- Students who are mature minors can consent to their own medical treatment
- Students who are not mature minors cannot give consent to their own medical treatment.
Mature minors are students under the age of 18 years who are deemed capable of seeking and obtaining health care for their particular medical issue. The GP will assess if a student is a mature minor with respect to the issue for which they are seeking medical treatment.
If the GP considers your child is a mature minor, they may see them without you. If the GP thinks your student is not a mature minor, your consent will be sought if the student wishes to progress with the treatment.
Bookings for appointments can be made here.
Read more about the program, the selection process and requirements for GP’s here.
If you have any concerns or questions about the Doctors in Secondary School program, you can discuss them with Debbie Edwards in Wellbeing.
The Homework Club is a means of helping our students to improve and achieve their full Potential. it’s available to all students in years 7 to 12, free of charge, and supported by ACF and CMY.
- Homework Club runs every Wednesday from 1.15pm to 3.15pm and on Tuesdays and Thursdays from 3.30 – 4.30pm.
- Teachers in Maths and English and the multicultural support team are available to help students with their assignments, homework, revision or to explain work they don’t understand.
- Refreshments and a small snack are provided.
- Students are provided with access to printing and photocopying.
All these programs run together to assist our students at HPSC in the best possible manner and to ensure that they feel supported in achieving their learning goals.
At Hampton Park Secondary College, we are committed to providing an inclusive educational environment.
The Department of Education and Training (the Department) is also committed to delivering an inclusive education system that ensures all students have access to a quality education that meets their diverse needs.
Program for Students with Disabilities (PSD)
PSD is a targeted supplementary funding program for Victorian government schools. It provides resources to schools to support the provision of school-based educational programs for a defined population of students with disabilities, with moderate to high needs. Under the program, resources are provided directly to Victorian government schools to support the provision of school-based educational programs for eligible students with disabilities.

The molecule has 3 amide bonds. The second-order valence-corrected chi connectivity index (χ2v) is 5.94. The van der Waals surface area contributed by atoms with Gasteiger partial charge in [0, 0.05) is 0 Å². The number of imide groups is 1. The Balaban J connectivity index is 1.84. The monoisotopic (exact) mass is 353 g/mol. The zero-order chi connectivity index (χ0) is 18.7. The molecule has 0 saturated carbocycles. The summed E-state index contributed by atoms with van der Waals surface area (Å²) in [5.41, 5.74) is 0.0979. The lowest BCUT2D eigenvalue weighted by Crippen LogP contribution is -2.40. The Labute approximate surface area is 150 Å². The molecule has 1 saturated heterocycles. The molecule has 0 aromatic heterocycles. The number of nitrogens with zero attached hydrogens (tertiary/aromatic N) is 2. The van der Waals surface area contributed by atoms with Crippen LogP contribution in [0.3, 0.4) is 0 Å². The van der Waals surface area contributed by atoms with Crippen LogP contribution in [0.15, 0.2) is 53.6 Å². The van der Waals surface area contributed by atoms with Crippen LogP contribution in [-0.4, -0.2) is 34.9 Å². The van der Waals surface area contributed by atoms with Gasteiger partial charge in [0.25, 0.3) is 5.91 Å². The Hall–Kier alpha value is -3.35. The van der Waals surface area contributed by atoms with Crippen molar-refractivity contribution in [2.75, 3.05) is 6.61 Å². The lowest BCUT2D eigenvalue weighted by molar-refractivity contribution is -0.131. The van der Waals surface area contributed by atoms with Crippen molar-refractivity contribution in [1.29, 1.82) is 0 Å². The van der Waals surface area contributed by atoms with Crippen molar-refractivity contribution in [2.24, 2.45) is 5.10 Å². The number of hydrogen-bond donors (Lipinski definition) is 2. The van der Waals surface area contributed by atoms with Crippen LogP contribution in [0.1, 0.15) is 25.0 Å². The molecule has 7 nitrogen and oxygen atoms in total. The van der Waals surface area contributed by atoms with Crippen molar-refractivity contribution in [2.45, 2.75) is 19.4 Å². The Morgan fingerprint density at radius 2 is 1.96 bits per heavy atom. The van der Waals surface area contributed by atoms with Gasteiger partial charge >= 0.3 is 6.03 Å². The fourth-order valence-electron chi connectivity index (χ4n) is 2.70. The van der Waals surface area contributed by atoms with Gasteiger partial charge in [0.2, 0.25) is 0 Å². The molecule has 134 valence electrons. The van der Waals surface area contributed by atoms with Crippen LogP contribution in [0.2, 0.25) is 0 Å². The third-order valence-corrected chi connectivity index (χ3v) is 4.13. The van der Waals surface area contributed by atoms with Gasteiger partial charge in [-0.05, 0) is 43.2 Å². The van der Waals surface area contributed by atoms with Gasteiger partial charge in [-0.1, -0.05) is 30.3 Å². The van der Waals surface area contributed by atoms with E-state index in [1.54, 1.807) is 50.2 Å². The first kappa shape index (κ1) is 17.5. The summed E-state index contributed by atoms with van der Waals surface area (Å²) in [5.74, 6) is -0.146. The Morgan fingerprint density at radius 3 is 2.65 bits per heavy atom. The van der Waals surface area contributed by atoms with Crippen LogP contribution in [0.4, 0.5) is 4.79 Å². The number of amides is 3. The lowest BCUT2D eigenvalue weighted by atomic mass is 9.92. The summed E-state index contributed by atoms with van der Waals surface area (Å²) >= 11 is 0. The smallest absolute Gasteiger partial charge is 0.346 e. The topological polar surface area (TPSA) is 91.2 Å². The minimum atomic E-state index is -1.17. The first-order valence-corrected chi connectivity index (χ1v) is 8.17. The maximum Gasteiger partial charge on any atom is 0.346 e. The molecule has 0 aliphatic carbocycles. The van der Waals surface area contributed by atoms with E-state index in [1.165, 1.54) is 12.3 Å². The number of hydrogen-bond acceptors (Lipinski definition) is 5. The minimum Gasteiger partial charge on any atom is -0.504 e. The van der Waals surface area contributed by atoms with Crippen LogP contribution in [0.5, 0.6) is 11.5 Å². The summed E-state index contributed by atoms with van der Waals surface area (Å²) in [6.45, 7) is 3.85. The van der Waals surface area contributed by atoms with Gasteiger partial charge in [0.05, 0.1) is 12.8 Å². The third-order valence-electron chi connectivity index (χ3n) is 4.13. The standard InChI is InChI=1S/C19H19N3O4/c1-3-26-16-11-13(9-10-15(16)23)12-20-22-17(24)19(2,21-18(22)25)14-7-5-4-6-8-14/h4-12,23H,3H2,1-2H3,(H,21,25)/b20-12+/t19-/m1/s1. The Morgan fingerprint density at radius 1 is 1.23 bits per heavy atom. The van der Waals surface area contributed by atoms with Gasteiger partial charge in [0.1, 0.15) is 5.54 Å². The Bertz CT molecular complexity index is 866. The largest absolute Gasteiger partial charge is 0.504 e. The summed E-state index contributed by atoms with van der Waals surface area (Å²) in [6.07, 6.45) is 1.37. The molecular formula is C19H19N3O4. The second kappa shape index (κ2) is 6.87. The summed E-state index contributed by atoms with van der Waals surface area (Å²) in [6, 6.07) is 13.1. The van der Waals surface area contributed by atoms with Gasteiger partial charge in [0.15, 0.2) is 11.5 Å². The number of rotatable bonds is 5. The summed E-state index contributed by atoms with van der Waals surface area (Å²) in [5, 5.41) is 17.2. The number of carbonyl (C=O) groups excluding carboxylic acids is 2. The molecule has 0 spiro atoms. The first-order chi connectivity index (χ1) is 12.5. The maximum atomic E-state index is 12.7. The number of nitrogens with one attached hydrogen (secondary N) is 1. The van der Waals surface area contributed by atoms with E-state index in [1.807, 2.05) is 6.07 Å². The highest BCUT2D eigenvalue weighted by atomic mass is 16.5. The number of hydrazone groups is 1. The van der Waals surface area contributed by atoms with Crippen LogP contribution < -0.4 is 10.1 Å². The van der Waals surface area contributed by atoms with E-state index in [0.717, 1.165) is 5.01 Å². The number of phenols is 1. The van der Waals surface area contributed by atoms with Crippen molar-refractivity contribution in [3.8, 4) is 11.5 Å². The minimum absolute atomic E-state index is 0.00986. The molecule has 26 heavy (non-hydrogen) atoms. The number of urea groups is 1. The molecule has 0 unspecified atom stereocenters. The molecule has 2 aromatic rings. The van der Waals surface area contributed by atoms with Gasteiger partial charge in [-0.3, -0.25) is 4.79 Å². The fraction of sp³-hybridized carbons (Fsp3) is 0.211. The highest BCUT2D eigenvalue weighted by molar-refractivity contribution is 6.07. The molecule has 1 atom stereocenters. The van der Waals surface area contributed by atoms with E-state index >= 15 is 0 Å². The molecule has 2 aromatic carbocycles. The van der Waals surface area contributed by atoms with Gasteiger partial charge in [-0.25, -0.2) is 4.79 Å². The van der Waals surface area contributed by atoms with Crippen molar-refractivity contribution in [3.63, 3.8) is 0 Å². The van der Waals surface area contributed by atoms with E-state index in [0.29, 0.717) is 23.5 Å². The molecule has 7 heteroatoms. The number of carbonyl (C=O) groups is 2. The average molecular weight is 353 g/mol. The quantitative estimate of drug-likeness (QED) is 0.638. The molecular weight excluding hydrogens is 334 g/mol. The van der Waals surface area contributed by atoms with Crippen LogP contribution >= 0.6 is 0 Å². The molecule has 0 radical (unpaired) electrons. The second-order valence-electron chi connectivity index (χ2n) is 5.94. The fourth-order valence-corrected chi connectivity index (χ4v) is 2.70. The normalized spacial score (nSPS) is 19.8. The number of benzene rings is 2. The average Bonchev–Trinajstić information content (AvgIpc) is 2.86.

The Program for Students with Disabilities provides supplementary resources to support schools achieve three broad objectives for students with disabilities:
- Student learning
Support and improve the learning of students.
Key performance indicators include: reporting through the Victorian Curriculum framework, NAPLAN and school based assessment.
- Student engagement and wellbeing
Support the access and participation of students in an inclusive schooling system.
Key performance indicators include: attendance, retention and student school satisfaction survey.
- Student pathways and transitions
Support transitions for students, into, through and post school.
Key performance indicators include: attendance, retention and On Track data.
These students must meet the eligibility criteria for one of seven program categories:
- Physical disability
- Visual impairment
- Severe behaviour disorder
- Hearing impairment
- Intellectual disability
- Autism Spectrum Disorder
- Severe language disorder with critical educational needs
Students may have access to a dedicated team of Inclusion Aides and allied health professionals, ie Speech Pathologists, Occupational Therapists, Physiotherapists and Psychologists. The Inclusion Program is overseen by the Inclusion Managers, who ensure students receive an adjusted curriculum, sensitive and tailored to specific individual needs.
The Inclusion Managers work closely with all College staff to ensure students are adequately assisted within the classroom to achieve their goals. Parent involvement in regular Student Support Group meetings is essential to maximise potential student growth.
Additionally, the Inclusion Managers liaise with feeder primary schools in the transition phase from primary to secondary education to provide an accurate assessment of our students’ needs and to provide continuity of care.